PTSD and Its Connection to Soldiers
In the minds of many, PTSD is strongly connected to people who have suffered major trauma, such as a car accident or physical and sexual abuse. It was not associated with soldiers until the Vietnam war.
Before studies were conducted on returning troops, little was known about how war affected a combat veteran’s emotional health. Now, psychologists have a much better understanding of what happens to them.
In essence, PTSD in soldiers is a result of the brain’s struggle to cope with the trauma of war unsuccessfully. Subsequently, the veteran does not just recall specific incidences of the combat but also re-experiences them so vividly that they think the situation is real.
Frequently, those memories reappear during sleep, but strong hallucinations can happen while the soldier is awake. Furthermore, they may be especially intense when the sufferer is drunk or under the influence of drugs.
Aside from recalling their trauma, combat veterans are often very reluctant to be in crowds. Large gatherings of people, loud noises that are reminiscent of bombings or gunfire, or unfamiliar places can induce panic. Sufferers are on high alert 24/7, literally watching their backs all the time, expecting something bad to happen.
As you can imagine, that level of persistent anxiety and stress can have devastating effects on a person’s physical, mental, and emotional health.
But the challenges PTSD bring for soldiers also affects military families. How so?
The Effects of Soldiers’ PTSD on Military Families
When you start to understand the distress a soldier experiences during combat, you can begin to fathom why they’re not the same as before the war. In fact, veterans suffering from PTSD can be extremely hard to live with.
Their emotional struggle can take a heavy toll on even the most loving members of military families.
Consider some examples:
Family members may feel angry over the injustice
It just seems so unfair. After all, a combat veteran has already gone through so much during war, it’s completely unjust that they would have to continue suffering even afterward.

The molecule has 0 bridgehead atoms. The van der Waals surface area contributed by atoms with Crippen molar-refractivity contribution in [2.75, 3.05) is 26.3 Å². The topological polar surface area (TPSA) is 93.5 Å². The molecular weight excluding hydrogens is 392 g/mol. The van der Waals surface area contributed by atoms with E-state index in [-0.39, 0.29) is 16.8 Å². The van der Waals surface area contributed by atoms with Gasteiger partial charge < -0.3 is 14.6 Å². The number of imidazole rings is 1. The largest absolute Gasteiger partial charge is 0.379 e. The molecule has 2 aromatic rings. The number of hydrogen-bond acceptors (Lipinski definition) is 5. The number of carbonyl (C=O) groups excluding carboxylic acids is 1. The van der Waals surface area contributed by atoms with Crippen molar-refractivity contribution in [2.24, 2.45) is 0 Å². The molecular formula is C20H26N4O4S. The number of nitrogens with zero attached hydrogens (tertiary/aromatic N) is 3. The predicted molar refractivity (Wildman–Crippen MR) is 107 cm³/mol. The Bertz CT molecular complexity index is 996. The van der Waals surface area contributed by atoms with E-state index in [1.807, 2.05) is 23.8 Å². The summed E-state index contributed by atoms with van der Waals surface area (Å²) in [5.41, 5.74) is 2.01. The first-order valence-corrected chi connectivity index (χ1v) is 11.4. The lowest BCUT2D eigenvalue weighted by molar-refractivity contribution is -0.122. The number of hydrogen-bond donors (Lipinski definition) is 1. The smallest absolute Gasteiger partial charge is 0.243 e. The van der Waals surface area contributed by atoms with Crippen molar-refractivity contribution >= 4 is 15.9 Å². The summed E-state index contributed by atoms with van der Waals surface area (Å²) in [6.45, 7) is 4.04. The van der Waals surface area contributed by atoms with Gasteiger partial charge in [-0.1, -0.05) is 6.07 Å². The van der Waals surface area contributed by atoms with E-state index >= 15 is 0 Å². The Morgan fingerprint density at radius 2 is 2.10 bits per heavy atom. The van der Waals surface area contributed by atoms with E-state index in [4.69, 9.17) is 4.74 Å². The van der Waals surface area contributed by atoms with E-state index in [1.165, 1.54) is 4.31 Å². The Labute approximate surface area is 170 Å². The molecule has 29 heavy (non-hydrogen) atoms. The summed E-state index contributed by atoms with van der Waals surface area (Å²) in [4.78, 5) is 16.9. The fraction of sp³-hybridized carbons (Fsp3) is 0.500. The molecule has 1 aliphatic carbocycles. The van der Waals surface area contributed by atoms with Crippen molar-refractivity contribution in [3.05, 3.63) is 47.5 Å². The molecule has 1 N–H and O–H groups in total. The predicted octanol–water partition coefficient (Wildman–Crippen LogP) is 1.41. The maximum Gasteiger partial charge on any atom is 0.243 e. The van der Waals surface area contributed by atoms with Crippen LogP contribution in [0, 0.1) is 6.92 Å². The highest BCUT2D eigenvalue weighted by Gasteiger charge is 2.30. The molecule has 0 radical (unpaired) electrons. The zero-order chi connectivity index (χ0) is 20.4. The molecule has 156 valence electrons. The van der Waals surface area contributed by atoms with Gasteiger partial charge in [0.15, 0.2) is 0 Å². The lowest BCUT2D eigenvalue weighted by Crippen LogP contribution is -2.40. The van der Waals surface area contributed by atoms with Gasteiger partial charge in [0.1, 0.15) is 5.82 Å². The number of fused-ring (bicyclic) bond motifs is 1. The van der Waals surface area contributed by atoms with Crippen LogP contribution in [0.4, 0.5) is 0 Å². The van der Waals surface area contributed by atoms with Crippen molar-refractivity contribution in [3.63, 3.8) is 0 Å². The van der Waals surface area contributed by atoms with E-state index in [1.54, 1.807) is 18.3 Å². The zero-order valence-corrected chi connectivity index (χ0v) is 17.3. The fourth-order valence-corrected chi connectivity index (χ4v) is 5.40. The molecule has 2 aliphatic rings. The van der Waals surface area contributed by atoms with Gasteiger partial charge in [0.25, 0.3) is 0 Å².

As they notice how their loved one avoids certain trauma reminders, members of military families may live with constant worries about unexpected or erratic reactions.
Family members may feel their love and empathy diminishes
It’s not hard to imagine that changes in the veteran’s personality and behavior—persistent irritability or irrational actions—can make it harder for members of military families to feel patience, compassion, or even love for them.
Add to that the disappointment over their loved one’s inability to hold a job or interact well with their family, and you can see a veteran’s loved one’s frustration may grow.
Family members may feel hurt and alienated
Forming, rebuilding, or maintaining a close bond with anyone can be nearly impossible for soldiers with PTSD. Often, this is due to their near-death experiences and fear of losing someone tragically or unexpectedly.
That is why many veterans never marry or have children. This is also why the connection between returning soldiers and their existing military families frequently deteriorates as time goes on.
Often, the worse the PTSD symptoms, the worse the family situation becomes. Marital distress, family violence, children with behavior problems—it all goes back to the loss of connection.
Family members may forgo living their own lives
All too often, a family member may feel so sorry for the PTSD sufferer that they devote their whole life to care for them. In the process, they neglect their own needs and wants. They may also experience feelings of guilt and feel responsible for the happiness of their loved one.
While they mean well, it can cause the veteran to feel like a disabled person and make the situation worse.
Family members may suffer ill health effects
When PTSD lasts a long time, family members could begin losing hope that their loved one will ever recover. That negative thinking, in turn, can lead to more worrying and eventually even depression.
As a result, some members of military families may experience new health issues or the worsening of existing health problems as result of their loved one’s PTSD.
How can PTSD have such negative effects, not only on the soldier but also their family?
In war, a soldier has to deny their own emotions to survive. They block how it feels to see friends get injured or killed or to kill another human being. They block what it feels like to risk being killed themselves.
When they come home, veterans often have a very hard time opening up emotionally again. As long as they deny themselves their feelings, they believe they may be safe. However, shutting down on an emotional level usually causes harm to close family relationships built on emotional connections.
Clearly, a soldier sacrifices much to do their duty. So do military families!
Is your family struggling?
To recover, the help of an experienced therapist will be the lifeline you need. Start the path toward finding peace and love as a family again. Reach out for help today.